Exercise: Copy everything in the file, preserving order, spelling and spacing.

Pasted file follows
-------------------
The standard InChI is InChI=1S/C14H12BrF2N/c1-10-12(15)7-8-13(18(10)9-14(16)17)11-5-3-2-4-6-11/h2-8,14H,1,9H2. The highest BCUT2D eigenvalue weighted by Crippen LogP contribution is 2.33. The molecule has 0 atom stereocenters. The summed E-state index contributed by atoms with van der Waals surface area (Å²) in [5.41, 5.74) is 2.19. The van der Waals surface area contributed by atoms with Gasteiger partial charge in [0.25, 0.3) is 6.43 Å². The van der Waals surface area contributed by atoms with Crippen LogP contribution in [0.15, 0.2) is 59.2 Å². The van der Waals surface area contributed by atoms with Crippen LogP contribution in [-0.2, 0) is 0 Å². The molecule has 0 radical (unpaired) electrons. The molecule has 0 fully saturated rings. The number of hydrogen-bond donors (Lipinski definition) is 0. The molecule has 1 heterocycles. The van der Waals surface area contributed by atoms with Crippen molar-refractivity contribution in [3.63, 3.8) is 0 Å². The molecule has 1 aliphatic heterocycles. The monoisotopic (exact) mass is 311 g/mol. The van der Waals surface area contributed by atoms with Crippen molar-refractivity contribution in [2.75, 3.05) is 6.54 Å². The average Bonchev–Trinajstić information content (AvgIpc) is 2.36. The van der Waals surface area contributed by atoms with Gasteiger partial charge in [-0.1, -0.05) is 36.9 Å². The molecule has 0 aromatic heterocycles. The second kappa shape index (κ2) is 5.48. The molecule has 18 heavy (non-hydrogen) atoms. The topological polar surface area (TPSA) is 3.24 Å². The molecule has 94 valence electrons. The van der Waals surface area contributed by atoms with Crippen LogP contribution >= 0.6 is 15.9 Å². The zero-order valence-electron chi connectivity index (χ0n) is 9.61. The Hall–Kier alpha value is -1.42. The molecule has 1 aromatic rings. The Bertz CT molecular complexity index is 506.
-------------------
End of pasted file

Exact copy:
The standard InChI is InChI=1S/C14H12BrF2N/c1-10-12(15)7-8-13(18(10)9-14(16)17)11-5-3-2-4-6-11/h2-8,14H,1,9H2. The highest BCUT2D eigenvalue weighted by Crippen LogP contribution is 2.33. The molecule has 0 atom stereocenters. The summed E-state index contributed by atoms with van der Waals surface area (Å²) in [5.41, 5.74) is 2.19. The van der Waals surface area contributed by atoms with Gasteiger partial charge in [0.25, 0.3) is 6.43 Å². The van der Waals surface area contributed by atoms with Crippen LogP contribution in [0.15, 0.2) is 59.2 Å². The van der Waals surface area contributed by atoms with Crippen LogP contribution in [-0.2, 0) is 0 Å². The molecule has 0 radical (unpaired) electrons. The molecule has 0 fully saturated rings. The number of hydrogen-bond donors (Lipinski definition) is 0. The molecule has 1 heterocycles. The van der Waals surface area contributed by atoms with Crippen molar-refractivity contribution in [3.63, 3.8) is 0 Å². The molecule has 1 aliphatic heterocycles. The monoisotopic (exact) mass is 311 g/mol. The van der Waals surface area contributed by atoms with Crippen molar-refractivity contribution in [2.75, 3.05) is 6.54 Å². The average Bonchev–Trinajstić information content (AvgIpc) is 2.36. The van der Waals surface area contributed by atoms with Gasteiger partial charge in [-0.1, -0.05) is 36.9 Å². The molecule has 0 aromatic heterocycles. The second kappa shape index (κ2) is 5.48. The molecule has 18 heavy (non-hydrogen) atoms. The topological polar surface area (TPSA) is 3.24 Å². The molecule has 94 valence electrons. The van der Waals surface area contributed by atoms with Crippen LogP contribution >= 0.6 is 15.9 Å². The zero-order valence-electron chi connectivity index (χ0n) is 9.61. The Hall–Kier alpha value is -1.42. The molecule has 1 aromatic rings. The Bertz CT molecular complexity index is 506.